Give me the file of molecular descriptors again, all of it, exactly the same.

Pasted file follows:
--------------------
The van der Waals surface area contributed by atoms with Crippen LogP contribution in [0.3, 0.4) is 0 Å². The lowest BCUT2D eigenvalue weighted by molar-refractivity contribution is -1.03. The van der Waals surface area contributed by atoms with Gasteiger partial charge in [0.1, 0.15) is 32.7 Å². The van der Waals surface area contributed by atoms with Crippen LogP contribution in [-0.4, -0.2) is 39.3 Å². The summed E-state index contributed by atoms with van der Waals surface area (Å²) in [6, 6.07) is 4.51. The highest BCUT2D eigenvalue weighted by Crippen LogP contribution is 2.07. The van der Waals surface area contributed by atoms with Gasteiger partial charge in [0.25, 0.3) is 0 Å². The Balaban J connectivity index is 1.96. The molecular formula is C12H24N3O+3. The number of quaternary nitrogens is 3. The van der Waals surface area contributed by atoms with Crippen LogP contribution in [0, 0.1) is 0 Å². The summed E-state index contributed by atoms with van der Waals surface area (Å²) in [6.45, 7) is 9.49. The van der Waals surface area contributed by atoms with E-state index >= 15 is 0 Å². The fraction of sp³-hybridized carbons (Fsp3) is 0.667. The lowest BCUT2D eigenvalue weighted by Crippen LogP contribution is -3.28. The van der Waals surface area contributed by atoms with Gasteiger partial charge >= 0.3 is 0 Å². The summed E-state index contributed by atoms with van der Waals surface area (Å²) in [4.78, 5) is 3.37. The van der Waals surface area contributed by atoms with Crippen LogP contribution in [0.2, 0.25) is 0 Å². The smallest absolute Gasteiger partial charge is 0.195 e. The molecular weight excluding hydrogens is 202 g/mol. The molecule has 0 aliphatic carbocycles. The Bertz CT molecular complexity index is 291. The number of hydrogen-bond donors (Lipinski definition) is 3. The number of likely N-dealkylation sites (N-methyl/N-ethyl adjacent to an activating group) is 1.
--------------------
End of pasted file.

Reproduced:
The van der Waals surface area contributed by atoms with Crippen LogP contribution in [0.3, 0.4) is 0 Å². The lowest BCUT2D eigenvalue weighted by molar-refractivity contribution is -1.03. The van der Waals surface area contributed by atoms with Gasteiger partial charge in [0.1, 0.15) is 32.7 Å². The van der Waals surface area contributed by atoms with Crippen LogP contribution in [-0.4, -0.2) is 39.3 Å². The summed E-state index contributed by atoms with van der Waals surface area (Å²) in [6, 6.07) is 4.51. The highest BCUT2D eigenvalue weighted by Crippen LogP contribution is 2.07. The van der Waals surface area contributed by atoms with Gasteiger partial charge in [0.25, 0.3) is 0 Å². The Balaban J connectivity index is 1.96. The molecular formula is C12H24N3O+3. The number of quaternary nitrogens is 3. The van der Waals surface area contributed by atoms with Crippen LogP contribution in [0, 0.1) is 0 Å². The summed E-state index contributed by atoms with van der Waals surface area (Å²) in [6.45, 7) is 9.49. The van der Waals surface area contributed by atoms with E-state index >= 15 is 0 Å². The fraction of sp³-hybridized carbons (Fsp3) is 0.667. The lowest BCUT2D eigenvalue weighted by Crippen LogP contribution is -3.28. The van der Waals surface area contributed by atoms with Gasteiger partial charge >= 0.3 is 0 Å². The summed E-state index contributed by atoms with van der Waals surface area (Å²) in [4.78, 5) is 3.37. The van der Waals surface area contributed by atoms with Crippen LogP contribution in [0.2, 0.25) is 0 Å². The smallest absolute Gasteiger partial charge is 0.195 e. The molecular weight excluding hydrogens is 202 g/mol. The molecule has 0 aliphatic carbocycles. The Bertz CT molecular complexity index is 291. The number of hydrogen-bond donors (Lipinski definition) is 3. The number of likely N-dealkylation sites (N-methyl/N-ethyl adjacent to an activating group) is 1.